In stark contrast, the Crichton Street project is the kind of infill development the city is after. While there was some community opposition, there was also significant community support. This project was also contemporary in nature, but in a creative way and meets the intent of the Heritage Conservation District guidelines. The owners of the building took advantage of a uniquely wide side yard in the neighbourhood (4.7m, compared to 0.3m next door) to build an addition to make room for their growing family. The design tucked the addition at the back of the side yard, 3m back from the original building front. The addition is a single storey rising to two storeys at the back. The project clearly meets the goals of sensitive infill in an historic district as it doesn’t seek to mimic the original building, but rather complement it.

What’s perhaps more important than all of this is that this was a revised proposal. A previous application was denied by council and appealed to the OMB by the property owner; but rather than pushing it through, they went back to staff recommendations and altered the project: reducing height, changing setbacks, and reducing size. In short, they engaged with staff and the community and found a balanced solution.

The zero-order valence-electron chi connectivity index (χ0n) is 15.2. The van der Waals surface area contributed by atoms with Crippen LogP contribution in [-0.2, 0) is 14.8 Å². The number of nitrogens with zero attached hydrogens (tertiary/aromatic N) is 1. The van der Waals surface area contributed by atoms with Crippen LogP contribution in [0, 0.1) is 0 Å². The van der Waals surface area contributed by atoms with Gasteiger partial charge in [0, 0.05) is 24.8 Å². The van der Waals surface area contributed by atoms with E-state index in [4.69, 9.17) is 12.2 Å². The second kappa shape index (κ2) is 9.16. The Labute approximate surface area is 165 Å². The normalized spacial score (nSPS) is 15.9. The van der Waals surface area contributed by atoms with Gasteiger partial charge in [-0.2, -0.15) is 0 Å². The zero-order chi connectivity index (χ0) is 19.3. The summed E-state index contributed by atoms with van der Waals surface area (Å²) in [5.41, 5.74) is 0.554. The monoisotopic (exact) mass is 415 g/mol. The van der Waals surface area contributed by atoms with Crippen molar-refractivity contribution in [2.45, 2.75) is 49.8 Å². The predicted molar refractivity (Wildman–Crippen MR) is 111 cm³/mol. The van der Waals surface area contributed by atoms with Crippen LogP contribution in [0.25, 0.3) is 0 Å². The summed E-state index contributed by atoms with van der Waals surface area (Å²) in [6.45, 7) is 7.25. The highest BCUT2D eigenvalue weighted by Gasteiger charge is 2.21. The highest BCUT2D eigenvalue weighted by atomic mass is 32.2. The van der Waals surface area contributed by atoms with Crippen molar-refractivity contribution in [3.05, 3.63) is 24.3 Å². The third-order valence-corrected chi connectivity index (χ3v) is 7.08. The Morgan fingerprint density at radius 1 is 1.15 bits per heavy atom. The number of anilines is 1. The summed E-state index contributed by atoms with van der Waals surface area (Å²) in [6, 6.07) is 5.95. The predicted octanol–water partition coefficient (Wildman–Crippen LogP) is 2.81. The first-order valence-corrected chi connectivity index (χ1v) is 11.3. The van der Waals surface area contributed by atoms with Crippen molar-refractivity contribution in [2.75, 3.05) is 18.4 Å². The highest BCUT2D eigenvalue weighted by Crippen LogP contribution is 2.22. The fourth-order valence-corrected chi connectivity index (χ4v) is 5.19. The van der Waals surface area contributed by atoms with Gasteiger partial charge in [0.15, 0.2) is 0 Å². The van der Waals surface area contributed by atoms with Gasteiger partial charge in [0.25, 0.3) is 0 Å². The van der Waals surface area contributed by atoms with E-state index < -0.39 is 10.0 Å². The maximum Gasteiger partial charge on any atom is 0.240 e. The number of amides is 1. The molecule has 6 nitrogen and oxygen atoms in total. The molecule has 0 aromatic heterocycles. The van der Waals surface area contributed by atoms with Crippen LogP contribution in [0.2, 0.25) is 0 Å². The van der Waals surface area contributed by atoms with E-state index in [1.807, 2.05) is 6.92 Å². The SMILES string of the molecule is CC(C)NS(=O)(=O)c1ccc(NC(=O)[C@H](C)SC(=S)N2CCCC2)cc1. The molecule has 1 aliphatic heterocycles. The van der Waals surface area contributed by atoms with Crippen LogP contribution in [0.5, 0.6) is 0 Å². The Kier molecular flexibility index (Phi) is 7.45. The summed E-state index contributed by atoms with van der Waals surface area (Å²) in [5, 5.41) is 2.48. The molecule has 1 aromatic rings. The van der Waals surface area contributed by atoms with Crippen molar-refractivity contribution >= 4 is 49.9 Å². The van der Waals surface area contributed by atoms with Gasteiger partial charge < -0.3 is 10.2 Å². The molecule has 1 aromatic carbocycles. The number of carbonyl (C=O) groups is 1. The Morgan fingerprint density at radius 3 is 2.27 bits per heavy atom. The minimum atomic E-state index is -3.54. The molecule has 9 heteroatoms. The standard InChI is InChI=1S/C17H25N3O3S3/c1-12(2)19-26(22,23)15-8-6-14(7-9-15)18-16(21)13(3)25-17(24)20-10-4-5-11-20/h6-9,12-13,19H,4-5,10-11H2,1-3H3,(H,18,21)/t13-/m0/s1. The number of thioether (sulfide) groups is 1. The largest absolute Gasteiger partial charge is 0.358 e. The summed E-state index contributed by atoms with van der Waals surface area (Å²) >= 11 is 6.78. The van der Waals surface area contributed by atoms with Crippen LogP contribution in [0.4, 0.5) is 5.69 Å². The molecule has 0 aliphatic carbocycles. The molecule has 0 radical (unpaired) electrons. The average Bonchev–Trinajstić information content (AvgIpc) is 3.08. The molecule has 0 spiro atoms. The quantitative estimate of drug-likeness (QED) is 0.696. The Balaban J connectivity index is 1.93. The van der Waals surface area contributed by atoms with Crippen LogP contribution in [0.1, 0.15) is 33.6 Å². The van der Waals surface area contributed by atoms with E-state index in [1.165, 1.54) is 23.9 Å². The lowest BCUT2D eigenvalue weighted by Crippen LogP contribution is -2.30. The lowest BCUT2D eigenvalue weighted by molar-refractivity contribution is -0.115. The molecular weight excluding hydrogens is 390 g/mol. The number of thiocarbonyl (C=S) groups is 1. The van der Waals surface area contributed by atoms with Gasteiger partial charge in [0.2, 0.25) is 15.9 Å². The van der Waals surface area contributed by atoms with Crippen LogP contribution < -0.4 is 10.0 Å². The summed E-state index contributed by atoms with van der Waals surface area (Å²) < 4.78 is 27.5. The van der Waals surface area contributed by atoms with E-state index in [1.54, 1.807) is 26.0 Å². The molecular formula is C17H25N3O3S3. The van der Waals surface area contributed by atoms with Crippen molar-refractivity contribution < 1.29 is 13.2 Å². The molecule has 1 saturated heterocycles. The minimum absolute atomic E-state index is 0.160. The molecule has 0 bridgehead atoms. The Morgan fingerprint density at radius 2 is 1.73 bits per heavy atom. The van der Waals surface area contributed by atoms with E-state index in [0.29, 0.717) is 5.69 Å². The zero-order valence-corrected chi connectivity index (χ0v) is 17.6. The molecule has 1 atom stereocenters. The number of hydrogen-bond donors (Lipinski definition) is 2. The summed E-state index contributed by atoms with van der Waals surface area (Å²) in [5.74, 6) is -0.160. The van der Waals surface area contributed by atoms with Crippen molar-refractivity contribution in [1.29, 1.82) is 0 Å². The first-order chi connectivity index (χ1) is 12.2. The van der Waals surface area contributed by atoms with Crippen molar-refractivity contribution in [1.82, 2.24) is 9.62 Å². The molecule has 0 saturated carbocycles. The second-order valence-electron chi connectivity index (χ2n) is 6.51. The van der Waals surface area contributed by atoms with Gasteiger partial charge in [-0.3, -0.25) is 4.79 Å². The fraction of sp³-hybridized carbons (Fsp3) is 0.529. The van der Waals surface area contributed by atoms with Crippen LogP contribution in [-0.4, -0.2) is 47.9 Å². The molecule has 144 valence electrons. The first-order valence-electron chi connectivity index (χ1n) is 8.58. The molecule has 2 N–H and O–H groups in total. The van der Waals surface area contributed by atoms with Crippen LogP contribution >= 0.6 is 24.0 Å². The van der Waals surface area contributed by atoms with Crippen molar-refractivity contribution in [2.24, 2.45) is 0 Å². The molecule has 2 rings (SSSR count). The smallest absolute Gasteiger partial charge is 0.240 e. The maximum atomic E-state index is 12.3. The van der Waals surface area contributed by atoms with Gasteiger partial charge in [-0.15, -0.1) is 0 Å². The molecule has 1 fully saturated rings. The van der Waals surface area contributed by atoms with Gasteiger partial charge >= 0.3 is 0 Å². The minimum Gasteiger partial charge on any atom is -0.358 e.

I’m proud to have voted against Hopewell Avenue and for Crichton Street. They are a striking contrast in what is wrong and what is right with infill development: an insensitive, non-compatible development without any consensus versus a small scale, complementary and sensitive addition that will strengthen a community by making room for a growing family. It should give us all food for thought at what can be accomplished through infill development.